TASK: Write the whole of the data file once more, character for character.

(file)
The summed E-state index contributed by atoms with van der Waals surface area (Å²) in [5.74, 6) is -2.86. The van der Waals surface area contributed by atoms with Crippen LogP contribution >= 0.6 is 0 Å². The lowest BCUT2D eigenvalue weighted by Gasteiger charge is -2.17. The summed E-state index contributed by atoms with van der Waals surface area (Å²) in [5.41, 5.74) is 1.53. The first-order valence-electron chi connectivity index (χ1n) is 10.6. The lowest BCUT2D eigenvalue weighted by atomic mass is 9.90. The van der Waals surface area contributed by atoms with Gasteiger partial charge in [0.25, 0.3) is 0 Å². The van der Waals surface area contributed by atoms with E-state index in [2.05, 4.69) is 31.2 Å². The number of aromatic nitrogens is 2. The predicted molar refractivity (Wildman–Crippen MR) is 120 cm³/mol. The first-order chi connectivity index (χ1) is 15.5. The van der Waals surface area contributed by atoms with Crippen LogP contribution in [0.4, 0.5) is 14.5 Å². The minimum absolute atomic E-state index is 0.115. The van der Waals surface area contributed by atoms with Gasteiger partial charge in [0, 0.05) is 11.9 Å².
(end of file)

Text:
The summed E-state index contributed by atoms with van der Waals surface area (Å²) in [5.74, 6) is -2.86. The van der Waals surface area contributed by atoms with Crippen LogP contribution >= 0.6 is 0 Å². The lowest BCUT2D eigenvalue weighted by Gasteiger charge is -2.17. The summed E-state index contributed by atoms with van der Waals surface area (Å²) in [5.41, 5.74) is 1.53. The first-order valence-electron chi connectivity index (χ1n) is 10.6. The lowest BCUT2D eigenvalue weighted by atomic mass is 9.90. The van der Waals surface area contributed by atoms with Gasteiger partial charge in [0.25, 0.3) is 0 Å². The van der Waals surface area contributed by atoms with E-state index in [2.05, 4.69) is 31.2 Å². The number of aromatic nitrogens is 2. The predicted molar refractivity (Wildman–Crippen MR) is 120 cm³/mol. The first-order chi connectivity index (χ1) is 15.5. The van der Waals surface area contributed by atoms with Crippen LogP contribution in [0.4, 0.5) is 14.5 Å². The minimum absolute atomic E-state index is 0.115. The van der Waals surface area contributed by atoms with Gasteiger partial charge in [0, 0.05) is 11.9 Å².